YANGON • Myanmar President Thein Sein has met ethnic rebel peace negotiators for the first time in an effort to secure a long-awaited nationwide ceasefire before the Nov 8 general election.
Clinching a deal with rebel groups would be a political win for Mr Thein Sein, who has made it his top priority, boosting the chances of his ruling Union Solidarity and Development Party in the first polls since military rule ended.
Nine representatives of five main groups, from about 16 participating in talks, met him yesterday in the capital Naypyitaw. The groups included the Karen National Union, the Karenni National Progressive Party and the Kachin Independence Organisation - one of the country's largest rebel armies.
Conflict in Kachin state has left some 100,000 people displaced since a ceasefire collapsed soon after the end of military rule in 2011.
"I'd like to stress the importance of peace in the transition to democracy," Mr Thein Sein said at the start of the talks. "Without peace, it is not possible. I hope (the) summit will pave the way to signing the nationwide ceasefire agreement by the end of September."
But while the talks have produced a ceasefire document - seen as a historic first step in the peace process - they have stuttered on lingering mistrust and disagreements over whether a deal should include all rebel groups.
A deal with all ethnic armies is unlikely, experts say, with some groups excluded from the talks, as fighting in the restive Kokang region along Myanmar's border with China has continued unabated since February. The fighting between government troops and Kokang's ethnic Chinese rebels caused tens of thousands of people to flee, many into China.
The inclusion of the Kokang rebels in the peace deal - along with combat allies the Arakan Army and Ta'ang National Liberation Army - has proved controversial for the military.
Mr Thein Sein has proposed Sept 29 for the signing, said a source who declined to be identified.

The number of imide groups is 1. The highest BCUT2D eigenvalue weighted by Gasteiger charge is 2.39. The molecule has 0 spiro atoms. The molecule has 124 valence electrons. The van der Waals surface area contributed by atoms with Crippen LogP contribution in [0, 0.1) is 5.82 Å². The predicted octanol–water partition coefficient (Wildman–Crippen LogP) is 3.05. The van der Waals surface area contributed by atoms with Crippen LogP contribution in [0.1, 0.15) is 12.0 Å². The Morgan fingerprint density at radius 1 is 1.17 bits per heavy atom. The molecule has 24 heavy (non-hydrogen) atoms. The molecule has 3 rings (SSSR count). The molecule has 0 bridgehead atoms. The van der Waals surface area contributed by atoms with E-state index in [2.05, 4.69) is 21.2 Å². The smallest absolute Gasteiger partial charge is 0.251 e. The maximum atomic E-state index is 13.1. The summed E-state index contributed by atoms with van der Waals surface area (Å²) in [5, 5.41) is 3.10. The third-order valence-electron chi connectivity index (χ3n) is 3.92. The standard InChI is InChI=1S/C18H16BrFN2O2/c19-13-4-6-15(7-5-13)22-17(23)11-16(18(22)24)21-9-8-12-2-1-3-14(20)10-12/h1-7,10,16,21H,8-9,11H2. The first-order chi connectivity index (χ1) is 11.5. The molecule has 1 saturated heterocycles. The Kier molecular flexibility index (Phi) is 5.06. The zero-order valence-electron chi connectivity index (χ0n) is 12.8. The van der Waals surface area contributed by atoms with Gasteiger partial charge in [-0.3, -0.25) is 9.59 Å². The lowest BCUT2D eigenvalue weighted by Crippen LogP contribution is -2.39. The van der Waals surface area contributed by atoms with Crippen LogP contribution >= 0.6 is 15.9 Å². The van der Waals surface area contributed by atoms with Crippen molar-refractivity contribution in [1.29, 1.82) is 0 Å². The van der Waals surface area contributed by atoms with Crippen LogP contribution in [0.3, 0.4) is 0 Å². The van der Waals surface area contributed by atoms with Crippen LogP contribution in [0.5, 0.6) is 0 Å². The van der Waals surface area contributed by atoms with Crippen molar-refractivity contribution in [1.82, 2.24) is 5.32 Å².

"Whether the groups sign or not, the President will meet them and the military will talk to them again. I think the government is just hoping to build confidence," said a member of the negotiating team.
Observers say Mr Thein Sein is eager to sign the ceasefire deal and cement his legacy as a peacemaker before the polls, which are set to redraw the political landscape with expectations of huge gains by Ms Aung San Suu Kyi's opposition.
The President is not running in the elections, but the Constitution allows lawmakers, who select the president, to vote for a person from outside Parliament, giving Mr Thein Sein a chance of re-election.
The draft of the ceasefire was hammered out during almost two years of negotiations, but ethnic armed groups had refused to sign it, urging the government to grant ethnic minorities more autonomy.
Another stumbling block is the inclusion of three armed groups fighting the government as signatories. Many members of the ethnic armed groups want the three to sign at the same time as the others, but the government has pushed for an agreement that excludes them.
Ms Suu Kyi has urged the rebels not to rush the deal, but work slowly on a pact to ensure lasting peace and stability. She said all groups should be included in the accord.
REUTERS, AGENCE FRANCE-PRESSE